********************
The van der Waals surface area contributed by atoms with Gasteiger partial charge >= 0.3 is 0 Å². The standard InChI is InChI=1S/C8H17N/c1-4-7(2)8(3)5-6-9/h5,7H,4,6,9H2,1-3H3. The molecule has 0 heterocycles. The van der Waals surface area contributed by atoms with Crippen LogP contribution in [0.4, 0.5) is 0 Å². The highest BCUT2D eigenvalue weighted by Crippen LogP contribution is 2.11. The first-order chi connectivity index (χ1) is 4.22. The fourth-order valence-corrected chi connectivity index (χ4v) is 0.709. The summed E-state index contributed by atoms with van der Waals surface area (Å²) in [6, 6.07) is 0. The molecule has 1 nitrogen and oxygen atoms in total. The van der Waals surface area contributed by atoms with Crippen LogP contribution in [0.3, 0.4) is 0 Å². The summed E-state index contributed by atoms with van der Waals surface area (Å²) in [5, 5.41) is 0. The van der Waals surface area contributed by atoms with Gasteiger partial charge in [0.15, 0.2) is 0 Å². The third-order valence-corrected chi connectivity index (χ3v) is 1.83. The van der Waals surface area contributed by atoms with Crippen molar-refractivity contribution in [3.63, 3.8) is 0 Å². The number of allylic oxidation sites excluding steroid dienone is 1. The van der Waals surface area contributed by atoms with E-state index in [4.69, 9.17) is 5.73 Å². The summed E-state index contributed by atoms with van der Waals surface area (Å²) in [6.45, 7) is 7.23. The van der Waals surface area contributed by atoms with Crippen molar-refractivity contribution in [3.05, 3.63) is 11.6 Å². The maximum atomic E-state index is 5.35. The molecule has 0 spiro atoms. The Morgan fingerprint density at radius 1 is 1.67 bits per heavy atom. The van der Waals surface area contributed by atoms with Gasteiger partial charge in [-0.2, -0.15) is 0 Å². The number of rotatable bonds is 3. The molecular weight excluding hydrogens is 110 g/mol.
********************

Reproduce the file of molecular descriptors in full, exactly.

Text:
The van der Waals surface area contributed by atoms with Gasteiger partial charge >= 0.3 is 0 Å². The standard InChI is InChI=1S/C8H17N/c1-4-7(2)8(3)5-6-9/h5,7H,4,6,9H2,1-3H3. The molecule has 0 heterocycles. The van der Waals surface area contributed by atoms with Crippen LogP contribution in [0.4, 0.5) is 0 Å². The highest BCUT2D eigenvalue weighted by Crippen LogP contribution is 2.11. The first-order chi connectivity index (χ1) is 4.22. The fourth-order valence-corrected chi connectivity index (χ4v) is 0.709. The summed E-state index contributed by atoms with van der Waals surface area (Å²) in [6, 6.07) is 0. The molecule has 1 nitrogen and oxygen atoms in total. The van der Waals surface area contributed by atoms with Crippen LogP contribution in [0.3, 0.4) is 0 Å². The summed E-state index contributed by atoms with van der Waals surface area (Å²) in [5, 5.41) is 0. The van der Waals surface area contributed by atoms with Gasteiger partial charge in [0.15, 0.2) is 0 Å². The third-order valence-corrected chi connectivity index (χ3v) is 1.83. The van der Waals surface area contributed by atoms with Crippen molar-refractivity contribution in [3.63, 3.8) is 0 Å². The number of allylic oxidation sites excluding steroid dienone is 1. The van der Waals surface area contributed by atoms with E-state index in [4.69, 9.17) is 5.73 Å². The summed E-state index contributed by atoms with van der Waals surface area (Å²) in [6.45, 7) is 7.23. The van der Waals surface area contributed by atoms with Crippen molar-refractivity contribution in [3.05, 3.63) is 11.6 Å². The maximum atomic E-state index is 5.35. The molecule has 0 spiro atoms. The Morgan fingerprint density at radius 1 is 1.67 bits per heavy atom. The van der Waals surface area contributed by atoms with Gasteiger partial charge in [-0.2, -0.15) is 0 Å². The number of rotatable bonds is 3. The molecular weight excluding hydrogens is 110 g/mol.